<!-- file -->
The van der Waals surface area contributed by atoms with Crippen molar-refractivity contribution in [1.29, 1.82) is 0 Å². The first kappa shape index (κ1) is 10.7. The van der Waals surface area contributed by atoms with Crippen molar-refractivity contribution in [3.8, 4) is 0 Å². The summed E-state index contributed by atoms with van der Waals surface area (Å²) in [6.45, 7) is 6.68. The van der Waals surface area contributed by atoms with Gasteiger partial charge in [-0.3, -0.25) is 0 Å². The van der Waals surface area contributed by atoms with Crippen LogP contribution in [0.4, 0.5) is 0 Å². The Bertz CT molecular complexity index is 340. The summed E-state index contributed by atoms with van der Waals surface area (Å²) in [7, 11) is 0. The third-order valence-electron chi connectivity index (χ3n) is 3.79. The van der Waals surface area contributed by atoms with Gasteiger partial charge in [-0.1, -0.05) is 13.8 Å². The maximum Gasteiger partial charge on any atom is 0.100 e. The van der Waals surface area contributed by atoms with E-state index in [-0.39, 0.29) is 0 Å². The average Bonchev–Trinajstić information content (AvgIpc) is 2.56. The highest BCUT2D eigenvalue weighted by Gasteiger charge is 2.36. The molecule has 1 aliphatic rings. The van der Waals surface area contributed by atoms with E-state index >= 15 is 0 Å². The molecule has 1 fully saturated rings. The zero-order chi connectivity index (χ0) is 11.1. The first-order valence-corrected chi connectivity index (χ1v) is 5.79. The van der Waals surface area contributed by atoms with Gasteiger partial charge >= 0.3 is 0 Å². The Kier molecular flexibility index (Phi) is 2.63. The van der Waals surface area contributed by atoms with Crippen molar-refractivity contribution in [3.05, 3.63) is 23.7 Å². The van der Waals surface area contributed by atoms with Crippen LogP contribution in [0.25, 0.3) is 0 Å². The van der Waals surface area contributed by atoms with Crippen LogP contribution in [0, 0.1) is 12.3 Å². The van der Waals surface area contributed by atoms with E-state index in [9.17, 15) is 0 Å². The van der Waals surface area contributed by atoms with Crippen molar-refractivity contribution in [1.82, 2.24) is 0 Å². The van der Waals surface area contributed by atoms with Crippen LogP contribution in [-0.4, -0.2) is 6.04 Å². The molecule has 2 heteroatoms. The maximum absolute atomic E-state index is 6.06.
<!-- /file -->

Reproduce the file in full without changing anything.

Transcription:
The van der Waals surface area contributed by atoms with Crippen molar-refractivity contribution in [1.29, 1.82) is 0 Å². The first kappa shape index (κ1) is 10.7. The van der Waals surface area contributed by atoms with Crippen molar-refractivity contribution in [3.8, 4) is 0 Å². The summed E-state index contributed by atoms with van der Waals surface area (Å²) in [6.45, 7) is 6.68. The van der Waals surface area contributed by atoms with Gasteiger partial charge in [-0.3, -0.25) is 0 Å². The van der Waals surface area contributed by atoms with Crippen LogP contribution in [0.4, 0.5) is 0 Å². The Bertz CT molecular complexity index is 340. The summed E-state index contributed by atoms with van der Waals surface area (Å²) in [7, 11) is 0. The third-order valence-electron chi connectivity index (χ3n) is 3.79. The van der Waals surface area contributed by atoms with Gasteiger partial charge in [-0.1, -0.05) is 13.8 Å². The maximum Gasteiger partial charge on any atom is 0.100 e. The van der Waals surface area contributed by atoms with E-state index in [-0.39, 0.29) is 0 Å². The average Bonchev–Trinajstić information content (AvgIpc) is 2.56. The highest BCUT2D eigenvalue weighted by Gasteiger charge is 2.36. The molecule has 1 aliphatic rings. The van der Waals surface area contributed by atoms with E-state index >= 15 is 0 Å². The molecule has 1 fully saturated rings. The zero-order chi connectivity index (χ0) is 11.1. The first-order valence-corrected chi connectivity index (χ1v) is 5.79. The van der Waals surface area contributed by atoms with Gasteiger partial charge >= 0.3 is 0 Å². The Kier molecular flexibility index (Phi) is 2.63. The van der Waals surface area contributed by atoms with Crippen molar-refractivity contribution in [3.05, 3.63) is 23.7 Å². The van der Waals surface area contributed by atoms with Crippen LogP contribution in [0.25, 0.3) is 0 Å². The van der Waals surface area contributed by atoms with Crippen LogP contribution in [0, 0.1) is 12.3 Å². The van der Waals surface area contributed by atoms with E-state index in [9.17, 15) is 0 Å². The van der Waals surface area contributed by atoms with Crippen molar-refractivity contribution in [1.82, 2.24) is 0 Å². The van der Waals surface area contributed by atoms with Crippen LogP contribution in [-0.4, -0.2) is 6.04 Å². The molecule has 2 heteroatoms. The maximum absolute atomic E-state index is 6.06.